EPA proposes strict emission limits
Biden administration has announced on Wednesday it is proposing a new regulation setting pollution limits, hence boosting electric vehicles sales, according to AP news published on Wednesday.
Presented by the Environmental Protection Agency (EPA), newly proposed legislation sets strict limits on greenhouse gas emissions. It is anticipated this would, consequently, boost electric vehicles sales, Reuters reported.
EPA expects at least 60 percent of new passenger vehicles sold in the U.S. would be electric by 2030. As for medium-duty trucks, the agency expects electric vehicles will constitute around 46 percent of new vehicle sales by 2032.
The exact percentage depends on manufacturers’ compliance and could reach 67 percent for passenger vehicles by 2032, the agency stated.
John Bozzella, CEO of the Alliance for Automotive Innovation described the EPA proposal as “aggressive by any measure.”
In the same vein, European car maker Stellantis expressed wonderment about EPA proposal not coming in “align with the president’s previously announced target of 50 percent EVs by 2030.″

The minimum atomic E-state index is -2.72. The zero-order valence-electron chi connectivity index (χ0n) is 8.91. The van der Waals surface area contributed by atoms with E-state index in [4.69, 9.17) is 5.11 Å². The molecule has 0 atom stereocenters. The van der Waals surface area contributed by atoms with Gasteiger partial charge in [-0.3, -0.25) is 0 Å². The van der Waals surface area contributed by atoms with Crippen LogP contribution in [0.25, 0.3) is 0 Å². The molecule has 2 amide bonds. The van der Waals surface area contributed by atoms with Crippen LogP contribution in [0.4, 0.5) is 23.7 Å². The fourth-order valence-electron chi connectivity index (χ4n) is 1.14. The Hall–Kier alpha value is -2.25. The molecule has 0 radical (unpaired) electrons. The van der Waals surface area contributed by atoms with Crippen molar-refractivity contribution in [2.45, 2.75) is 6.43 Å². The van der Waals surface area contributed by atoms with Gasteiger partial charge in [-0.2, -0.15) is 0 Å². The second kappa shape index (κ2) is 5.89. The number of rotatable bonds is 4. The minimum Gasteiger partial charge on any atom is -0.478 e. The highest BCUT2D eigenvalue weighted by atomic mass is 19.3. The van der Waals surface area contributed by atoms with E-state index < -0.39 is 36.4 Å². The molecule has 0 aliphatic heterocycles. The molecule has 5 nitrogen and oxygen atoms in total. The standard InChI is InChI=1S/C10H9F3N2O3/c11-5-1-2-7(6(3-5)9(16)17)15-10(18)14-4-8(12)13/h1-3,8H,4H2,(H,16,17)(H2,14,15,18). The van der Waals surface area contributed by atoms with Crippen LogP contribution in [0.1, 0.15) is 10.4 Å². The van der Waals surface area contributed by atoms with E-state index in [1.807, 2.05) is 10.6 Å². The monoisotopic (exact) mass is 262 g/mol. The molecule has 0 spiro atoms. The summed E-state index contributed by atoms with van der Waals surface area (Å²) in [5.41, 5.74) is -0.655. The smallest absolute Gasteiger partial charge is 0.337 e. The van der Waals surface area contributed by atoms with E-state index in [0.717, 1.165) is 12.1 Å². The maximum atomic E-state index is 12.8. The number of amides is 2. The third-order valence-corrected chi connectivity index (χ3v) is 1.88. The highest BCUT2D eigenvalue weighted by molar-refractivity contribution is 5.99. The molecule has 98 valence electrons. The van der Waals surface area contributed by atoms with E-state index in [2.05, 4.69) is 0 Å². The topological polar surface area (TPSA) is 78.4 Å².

On the other hand, former head of EPA’s Office of Transportation and Air Quality Margo Oge applauded the proposal. Oge called it “the single most important regulatory initiative by the Biden administration.”
United States is responsible for 28 percent of global carbon emissions, and transportation is its largest emissions source. EPA reported that around 27 percent of U.S. greenhouse gas emissions in 2020 were caused by transportation.
Stipulated rules in the proposed legislation would decrease greenhouse gas emissions by about 56 percent, the EPA stated. This translates to avoiding nearly 10 billion tons of carbon dioxide emissions by 2055.